How I Create Hyper-profitable Content Strategies for SaaS Companies

Part 2: Prioritizing Keywords

Never prioritize keywords based on Keyword Difficulty.

Instead, focus on:

  1. Allintitle results
  2. Domain rating
  3. Total traffic

First, let me explain why KD is a joke of a metric.

Take a look at “semrush review” with KD of 33:

SEO tools calculate KD based on the number of backlinks results have on the SERP:

For this keyword, novice SEOs will say “oh god, we’ll need 100+ backlinks to rank.”

But what percentage of those are high-quality backlinks? Unique, dofollow links with DR > 50? In my experience, SEO tools don’t distinguish between those – but Google does.

Let’s inspect result #3, Stylefactory with 205 backlinks.


Article ranking on third spot has 8 high-quality backlinks out of 205 total. And even that’s questionable.

If you were to focus on KD, you would severely overestimate the difficulty of this keyword.

Instead, focus on these three metrics.

1. Allintitle: Results


Allintitle: results tell you how many articles on Google have your keyword in the title.

In other words, how many articles were written on the topic. The smaller the number, the fewer articles you’ll need to beat to get on the first spot. It’s a terrific indicator of “content supply” on Google.

Because of that, it’s the most important SEO metric that no one knows about.

How do you get this data?

Write “allintitle:” modifier in Google along with your keyword.

This one tells me I’ll have to beat 475 articles to rank first spot for “semrush reviews”.

That’s doable.

There are 9,670 “what is CRM” blog post.

Good luck ranking for that.

And there are only 4 articles written on the topic of “best cameras for photo booth”.

You’ll rank tomorrow if you write an article on this.

In fact, that’s exactly what I did — the result on the image is mine.

I spotted this keyword for a client, wrote an article, and we ranked second spot in 12 hours after publishing. It then took us another month to reach first spot. We capped at 600 traffic per month, and earned $3,985 revenue in 6 months.

(Affiliate sales not included; in the article we pitched the client’s SaaS.)

2. Domain Rating


Domain Rating (DR) tells you the ranking power of a website.

It’s a complex metric, calculated based on the number of high-quality links a website is getting, and the number of links the website is giving away. Based on studies and my experience, the same article will rank higher if it lives on a domain with higher DR.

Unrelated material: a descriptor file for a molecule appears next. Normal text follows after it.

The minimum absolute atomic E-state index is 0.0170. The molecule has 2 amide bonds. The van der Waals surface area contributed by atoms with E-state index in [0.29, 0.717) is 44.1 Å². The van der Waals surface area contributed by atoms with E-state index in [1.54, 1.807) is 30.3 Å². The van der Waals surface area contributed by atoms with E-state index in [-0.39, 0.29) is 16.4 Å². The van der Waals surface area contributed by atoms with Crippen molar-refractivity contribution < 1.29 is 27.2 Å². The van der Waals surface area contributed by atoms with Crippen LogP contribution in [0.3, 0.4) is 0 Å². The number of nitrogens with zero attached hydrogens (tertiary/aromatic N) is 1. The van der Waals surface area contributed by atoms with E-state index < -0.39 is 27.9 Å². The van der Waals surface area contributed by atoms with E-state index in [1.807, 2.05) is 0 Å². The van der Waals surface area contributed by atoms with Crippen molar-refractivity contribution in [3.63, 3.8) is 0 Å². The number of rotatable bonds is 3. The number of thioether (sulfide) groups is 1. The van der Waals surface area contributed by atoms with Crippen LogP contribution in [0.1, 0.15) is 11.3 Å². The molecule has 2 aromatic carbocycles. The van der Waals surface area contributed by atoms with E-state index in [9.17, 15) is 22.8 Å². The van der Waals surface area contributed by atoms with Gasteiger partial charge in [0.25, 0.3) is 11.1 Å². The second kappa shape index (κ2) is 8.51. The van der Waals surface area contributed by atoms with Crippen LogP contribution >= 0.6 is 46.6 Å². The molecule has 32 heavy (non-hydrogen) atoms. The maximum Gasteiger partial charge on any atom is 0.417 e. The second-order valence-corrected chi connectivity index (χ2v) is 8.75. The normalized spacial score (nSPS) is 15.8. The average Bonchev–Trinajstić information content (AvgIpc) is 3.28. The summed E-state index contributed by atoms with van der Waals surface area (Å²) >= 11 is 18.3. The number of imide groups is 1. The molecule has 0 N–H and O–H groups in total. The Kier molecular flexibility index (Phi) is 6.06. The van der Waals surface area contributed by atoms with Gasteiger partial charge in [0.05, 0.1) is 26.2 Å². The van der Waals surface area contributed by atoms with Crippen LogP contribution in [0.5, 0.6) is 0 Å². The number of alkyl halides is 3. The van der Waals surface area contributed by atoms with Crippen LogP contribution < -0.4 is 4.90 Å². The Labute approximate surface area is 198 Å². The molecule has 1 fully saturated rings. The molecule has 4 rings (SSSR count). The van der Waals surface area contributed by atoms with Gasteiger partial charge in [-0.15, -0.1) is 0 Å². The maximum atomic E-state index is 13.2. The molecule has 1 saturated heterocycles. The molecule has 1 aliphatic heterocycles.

It’s possible to outrank domains with higher DR than yours with:

  • more engaging content,
  • better content-market fit, and
  • manual link building to the target article.

But the conclusion is the same.

It’s harder to rank on SERPs filled with higher DR domains.

The good news SEO tools have this data:

The bad news is they don’t crunch it for you.

If you have 100+ keywords to analyze, it’ll be time-consuming opening every SERP and calculating the:

  • average DR of the results,
  • minimum DR of the results, and
  • number of results with smaller DR than yours.

To automate it, you’ll have to export including SERPs and burn lots of credits.

Then do some Google Sheets magic.

It took me a good part of the weekend to fully automate my sheet.

I have more outside the screenshot, but the main metrics I crunch are:

  • Total traffic (will explain in the next chapter)
  • allintitle: results (find this manually)
  • Minimum DR
  • Average DR
  • DR histogram
  • Sites lower than my DR

Prioritizing keywords with this is a piece of cake.

3. Total Traffic


Like KD, volume is another joke metric.

Here’s why:

  1. SEO tools are bad at estimating volumes;
  2. Number of actual clicks varies a lot between SERPs;
  3. No one knows how many keywords Google lumps together on one SERP.

So what to do instead?

I sum all traffic that top 10 results are getting.

This gives me the most accurate total search volume for a keyword and its variants. For example, I can get up to 2,480 clicks if I go after “semrush review” keyword.


When allintitle is low, generic results by high DR sites may creep on the SERP.

It happens because Google doesn’t have any other content to serve, and it can’t serve an empty SERP. So it goes for the next best thing. This will skew the traffic metric. A good article should outrank it though, so I subtract their traffic and add the average traffic to compensate.

Here’s an example for “best dog treats made in usa”, where the last result is generic:

To keep the metric standardized, I would subtract 15,395 and add 324 – the average traffic of the nine other results.



Ideally, you want high-intent keywords that have:

  • High traffic potential
  • Low allintitle
  • Low DR

But that is hardly ever the case.

Most of the time you’ll struggle to make a compromise. The most optimal keyword prioritization will elude you no matter how long you stare at the screen. When you find yourself in a place like that, stop. Remember, these are rough numbers prone to change.

Getting it 100% right is futile.

When you’re 80% there, start executing.